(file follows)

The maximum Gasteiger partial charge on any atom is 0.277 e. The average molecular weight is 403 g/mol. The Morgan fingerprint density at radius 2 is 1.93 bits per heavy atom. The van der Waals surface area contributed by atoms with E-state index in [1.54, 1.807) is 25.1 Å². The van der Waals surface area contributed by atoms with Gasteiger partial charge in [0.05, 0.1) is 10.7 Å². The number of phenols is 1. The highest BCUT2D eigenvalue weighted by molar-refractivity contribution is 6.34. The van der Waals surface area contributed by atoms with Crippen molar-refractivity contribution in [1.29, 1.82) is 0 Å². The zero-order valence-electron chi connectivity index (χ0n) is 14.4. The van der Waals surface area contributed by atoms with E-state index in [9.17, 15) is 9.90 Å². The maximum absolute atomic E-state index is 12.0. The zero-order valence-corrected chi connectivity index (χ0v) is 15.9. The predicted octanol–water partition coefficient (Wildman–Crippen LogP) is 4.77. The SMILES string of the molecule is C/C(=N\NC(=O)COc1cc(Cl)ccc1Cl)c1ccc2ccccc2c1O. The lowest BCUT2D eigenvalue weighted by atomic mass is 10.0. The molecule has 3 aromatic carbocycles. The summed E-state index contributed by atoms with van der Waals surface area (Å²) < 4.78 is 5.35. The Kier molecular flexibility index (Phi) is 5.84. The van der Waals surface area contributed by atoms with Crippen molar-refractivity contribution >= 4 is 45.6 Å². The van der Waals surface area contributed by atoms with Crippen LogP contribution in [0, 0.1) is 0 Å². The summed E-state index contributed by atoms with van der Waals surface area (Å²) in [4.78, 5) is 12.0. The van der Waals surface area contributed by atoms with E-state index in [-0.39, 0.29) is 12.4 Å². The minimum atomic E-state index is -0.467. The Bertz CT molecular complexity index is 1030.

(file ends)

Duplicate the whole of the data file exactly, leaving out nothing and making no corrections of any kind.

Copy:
The maximum Gasteiger partial charge on any atom is 0.277 e. The average molecular weight is 403 g/mol. The Morgan fingerprint density at radius 2 is 1.93 bits per heavy atom. The van der Waals surface area contributed by atoms with E-state index in [1.54, 1.807) is 25.1 Å². The van der Waals surface area contributed by atoms with Gasteiger partial charge in [0.05, 0.1) is 10.7 Å². The number of phenols is 1. The highest BCUT2D eigenvalue weighted by molar-refractivity contribution is 6.34. The van der Waals surface area contributed by atoms with Crippen molar-refractivity contribution in [1.29, 1.82) is 0 Å². The zero-order valence-electron chi connectivity index (χ0n) is 14.4. The van der Waals surface area contributed by atoms with E-state index in [9.17, 15) is 9.90 Å². The maximum absolute atomic E-state index is 12.0. The zero-order valence-corrected chi connectivity index (χ0v) is 15.9. The predicted octanol–water partition coefficient (Wildman–Crippen LogP) is 4.77. The SMILES string of the molecule is C/C(=N\NC(=O)COc1cc(Cl)ccc1Cl)c1ccc2ccccc2c1O. The lowest BCUT2D eigenvalue weighted by atomic mass is 10.0. The molecule has 3 aromatic carbocycles. The summed E-state index contributed by atoms with van der Waals surface area (Å²) < 4.78 is 5.35. The Kier molecular flexibility index (Phi) is 5.84. The van der Waals surface area contributed by atoms with Crippen molar-refractivity contribution >= 4 is 45.6 Å². The van der Waals surface area contributed by atoms with Crippen LogP contribution in [0, 0.1) is 0 Å². The summed E-state index contributed by atoms with van der Waals surface area (Å²) in [4.78, 5) is 12.0. The van der Waals surface area contributed by atoms with E-state index in [-0.39, 0.29) is 12.4 Å². The minimum atomic E-state index is -0.467. The Bertz CT molecular complexity index is 1030.